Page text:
Interactive computer graphics support of medical decision-making;
Results from experimental psychology indicate that interpretation is often faster and more accurate when the information is presented in a graphic format. Through the use of computer graphics technology, the objective of this research and development project was to improve the presentation of clinical information. A library of computer graphics methods (PALGRAPH) was developed to facilitate the development of clinical applications. The library includes tools visualizing diagnostic and therapeutic data, displaying reference areas, and providing user and data driven animation for highlighting abnormalities. Through the use of the PALGRAPH library, a labor curve presentation program was developed. It provides a combined graphic display of timed progressive cervical dilatation, fetal station, and stimulation of uterine activity (oxytocin infusion). For the earlier detection of abnormalities, phase specific normal ranges (reference areas) are displayed. In addition, protraction/arrest as well as precipitate labor disorders are highlighted and computer messages are displayed. The performance of the program was evaluated through the assessment of 405 labors entered into a local area network of computers. On an average, 1.5 abnormalities per recorded labor (2.0 for labors resulting in vaginal delivery) were identified by the program. The graphic presentation of the labor curve, produced within 3 seconds, displayed 27% more information than the tabular format on the same screen area. The graphic presentation could provide a single-screen display of the labor curve for all patients. A controlled study of the differential effects of computer graphics presentation on the detection and recall of labor abnormalities has been conducted. Twenty physicians interpreted the labor data of 12 patients. Half of the 240 labor data presentations were in graphics format, the other half in tabular format. Both types of presentation displayed the normal ranges and highlighted the abnormalities detected by the computer. There were 18% more labor abnormalities recorded when the data were presented graphically--primarily as a result of better sensitivity. The difference in sensitivity associated with the graphic presentation was significantly larger among residents than among the attending physicians. Graphic presentation also improved the recall of recorded labor abnormalities by 11%.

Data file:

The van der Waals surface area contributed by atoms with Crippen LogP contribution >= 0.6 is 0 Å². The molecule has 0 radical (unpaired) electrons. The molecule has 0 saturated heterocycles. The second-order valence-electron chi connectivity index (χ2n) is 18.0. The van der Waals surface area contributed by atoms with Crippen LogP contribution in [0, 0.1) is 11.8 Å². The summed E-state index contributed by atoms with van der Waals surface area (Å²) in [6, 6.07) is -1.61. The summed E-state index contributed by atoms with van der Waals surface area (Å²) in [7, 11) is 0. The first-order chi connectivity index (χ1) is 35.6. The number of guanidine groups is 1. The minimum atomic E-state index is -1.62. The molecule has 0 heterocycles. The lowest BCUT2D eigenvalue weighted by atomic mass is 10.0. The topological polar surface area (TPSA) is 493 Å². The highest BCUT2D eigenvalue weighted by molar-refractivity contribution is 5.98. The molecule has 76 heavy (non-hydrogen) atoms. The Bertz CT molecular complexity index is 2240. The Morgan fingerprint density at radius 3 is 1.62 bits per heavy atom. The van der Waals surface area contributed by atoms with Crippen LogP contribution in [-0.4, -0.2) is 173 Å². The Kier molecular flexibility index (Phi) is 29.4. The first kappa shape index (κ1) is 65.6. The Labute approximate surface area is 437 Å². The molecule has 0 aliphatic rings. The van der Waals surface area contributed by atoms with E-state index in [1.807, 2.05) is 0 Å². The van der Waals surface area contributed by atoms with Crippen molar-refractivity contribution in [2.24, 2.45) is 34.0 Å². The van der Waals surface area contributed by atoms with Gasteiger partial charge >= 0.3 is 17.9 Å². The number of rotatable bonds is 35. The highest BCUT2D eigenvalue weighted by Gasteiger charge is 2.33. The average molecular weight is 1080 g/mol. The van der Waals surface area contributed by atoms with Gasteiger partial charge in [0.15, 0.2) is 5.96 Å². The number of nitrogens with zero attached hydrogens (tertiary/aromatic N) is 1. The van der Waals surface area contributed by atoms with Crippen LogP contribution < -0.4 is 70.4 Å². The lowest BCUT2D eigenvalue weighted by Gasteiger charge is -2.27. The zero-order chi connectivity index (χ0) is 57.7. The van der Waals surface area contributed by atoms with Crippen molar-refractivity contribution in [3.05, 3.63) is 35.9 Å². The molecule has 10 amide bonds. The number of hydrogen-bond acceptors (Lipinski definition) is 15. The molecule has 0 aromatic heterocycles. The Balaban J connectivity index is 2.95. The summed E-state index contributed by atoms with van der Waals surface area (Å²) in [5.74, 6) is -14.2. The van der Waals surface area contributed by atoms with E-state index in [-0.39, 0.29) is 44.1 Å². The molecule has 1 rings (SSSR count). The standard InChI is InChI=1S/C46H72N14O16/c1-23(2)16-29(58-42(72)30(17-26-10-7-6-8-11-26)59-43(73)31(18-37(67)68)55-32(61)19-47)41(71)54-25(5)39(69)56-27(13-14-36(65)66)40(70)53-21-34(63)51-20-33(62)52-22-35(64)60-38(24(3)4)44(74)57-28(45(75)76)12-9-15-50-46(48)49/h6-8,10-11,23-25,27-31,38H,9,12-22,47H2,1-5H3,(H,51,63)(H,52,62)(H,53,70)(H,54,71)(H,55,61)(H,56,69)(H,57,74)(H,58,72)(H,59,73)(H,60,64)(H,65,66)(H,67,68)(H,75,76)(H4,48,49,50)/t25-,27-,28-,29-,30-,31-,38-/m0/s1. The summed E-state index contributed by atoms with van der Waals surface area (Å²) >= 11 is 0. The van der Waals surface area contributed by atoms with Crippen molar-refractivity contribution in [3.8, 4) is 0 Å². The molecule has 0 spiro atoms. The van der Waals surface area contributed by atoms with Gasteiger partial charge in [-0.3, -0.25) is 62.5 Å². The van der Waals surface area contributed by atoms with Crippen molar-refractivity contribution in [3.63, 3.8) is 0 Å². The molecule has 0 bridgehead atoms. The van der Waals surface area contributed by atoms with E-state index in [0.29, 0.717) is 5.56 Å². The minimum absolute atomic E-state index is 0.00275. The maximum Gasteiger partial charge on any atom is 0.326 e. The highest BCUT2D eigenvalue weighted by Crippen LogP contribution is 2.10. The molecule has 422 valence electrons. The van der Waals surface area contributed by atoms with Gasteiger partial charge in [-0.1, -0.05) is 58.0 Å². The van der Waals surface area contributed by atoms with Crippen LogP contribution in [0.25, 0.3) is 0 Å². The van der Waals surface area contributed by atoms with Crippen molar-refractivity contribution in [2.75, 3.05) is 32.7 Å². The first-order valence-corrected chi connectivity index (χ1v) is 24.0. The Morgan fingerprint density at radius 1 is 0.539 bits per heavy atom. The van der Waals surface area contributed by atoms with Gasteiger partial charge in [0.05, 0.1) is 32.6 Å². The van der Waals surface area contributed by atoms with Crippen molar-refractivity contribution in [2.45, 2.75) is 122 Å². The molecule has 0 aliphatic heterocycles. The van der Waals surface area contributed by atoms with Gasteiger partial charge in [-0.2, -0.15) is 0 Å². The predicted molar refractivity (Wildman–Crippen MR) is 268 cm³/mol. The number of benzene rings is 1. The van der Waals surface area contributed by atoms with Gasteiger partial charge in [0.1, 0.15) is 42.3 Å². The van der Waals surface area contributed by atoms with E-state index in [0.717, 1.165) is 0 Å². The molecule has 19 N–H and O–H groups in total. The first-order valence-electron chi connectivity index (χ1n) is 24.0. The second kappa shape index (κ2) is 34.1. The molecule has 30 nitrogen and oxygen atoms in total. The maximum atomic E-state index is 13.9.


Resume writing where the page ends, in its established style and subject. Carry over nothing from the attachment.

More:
University of Utah;
Medical Informatics; Medical Informatics Computing;
University of Utah;
Relation-Is Version Of
Digital reproduction of “Interactive computer graphics support of medical decision-making”. Spencer S. Eccles Health Sciences Library. Print version of “Interactive computer graphics support of medical decision-making”. available at J. Willard Marriott Library Special Collection. R117.5 1991 .B34